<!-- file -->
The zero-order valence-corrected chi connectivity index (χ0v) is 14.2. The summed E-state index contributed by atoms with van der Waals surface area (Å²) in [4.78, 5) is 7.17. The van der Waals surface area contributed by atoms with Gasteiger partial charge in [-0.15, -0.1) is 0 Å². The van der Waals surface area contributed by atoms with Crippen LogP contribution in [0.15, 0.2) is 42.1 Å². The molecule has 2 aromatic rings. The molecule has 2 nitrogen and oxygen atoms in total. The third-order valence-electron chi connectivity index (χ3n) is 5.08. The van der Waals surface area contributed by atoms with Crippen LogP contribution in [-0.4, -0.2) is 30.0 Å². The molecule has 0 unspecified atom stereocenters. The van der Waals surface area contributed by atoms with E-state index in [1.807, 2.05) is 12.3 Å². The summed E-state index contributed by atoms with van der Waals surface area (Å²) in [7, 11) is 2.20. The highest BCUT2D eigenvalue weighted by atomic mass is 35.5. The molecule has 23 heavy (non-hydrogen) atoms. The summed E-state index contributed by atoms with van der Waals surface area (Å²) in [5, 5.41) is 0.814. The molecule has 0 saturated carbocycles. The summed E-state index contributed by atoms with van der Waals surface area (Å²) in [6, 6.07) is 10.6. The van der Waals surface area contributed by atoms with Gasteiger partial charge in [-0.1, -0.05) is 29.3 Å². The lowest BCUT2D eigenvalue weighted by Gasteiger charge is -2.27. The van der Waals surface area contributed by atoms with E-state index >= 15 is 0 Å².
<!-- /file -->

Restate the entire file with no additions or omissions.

The zero-order valence-corrected chi connectivity index (χ0v) is 14.2. The summed E-state index contributed by atoms with van der Waals surface area (Å²) in [4.78, 5) is 7.17. The van der Waals surface area contributed by atoms with Gasteiger partial charge in [-0.15, -0.1) is 0 Å². The van der Waals surface area contributed by atoms with Crippen LogP contribution in [0.15, 0.2) is 42.1 Å². The molecule has 2 aromatic rings. The molecule has 2 nitrogen and oxygen atoms in total. The third-order valence-electron chi connectivity index (χ3n) is 5.08. The van der Waals surface area contributed by atoms with Crippen LogP contribution in [-0.4, -0.2) is 30.0 Å². The molecule has 0 unspecified atom stereocenters. The van der Waals surface area contributed by atoms with E-state index in [1.807, 2.05) is 12.3 Å². The summed E-state index contributed by atoms with van der Waals surface area (Å²) in [7, 11) is 2.20. The highest BCUT2D eigenvalue weighted by atomic mass is 35.5. The molecule has 23 heavy (non-hydrogen) atoms. The summed E-state index contributed by atoms with van der Waals surface area (Å²) in [5, 5.41) is 0.814. The molecule has 0 saturated carbocycles. The summed E-state index contributed by atoms with van der Waals surface area (Å²) in [6, 6.07) is 10.6. The van der Waals surface area contributed by atoms with Gasteiger partial charge in [-0.1, -0.05) is 29.3 Å². The lowest BCUT2D eigenvalue weighted by Gasteiger charge is -2.27. The van der Waals surface area contributed by atoms with E-state index >= 15 is 0 Å².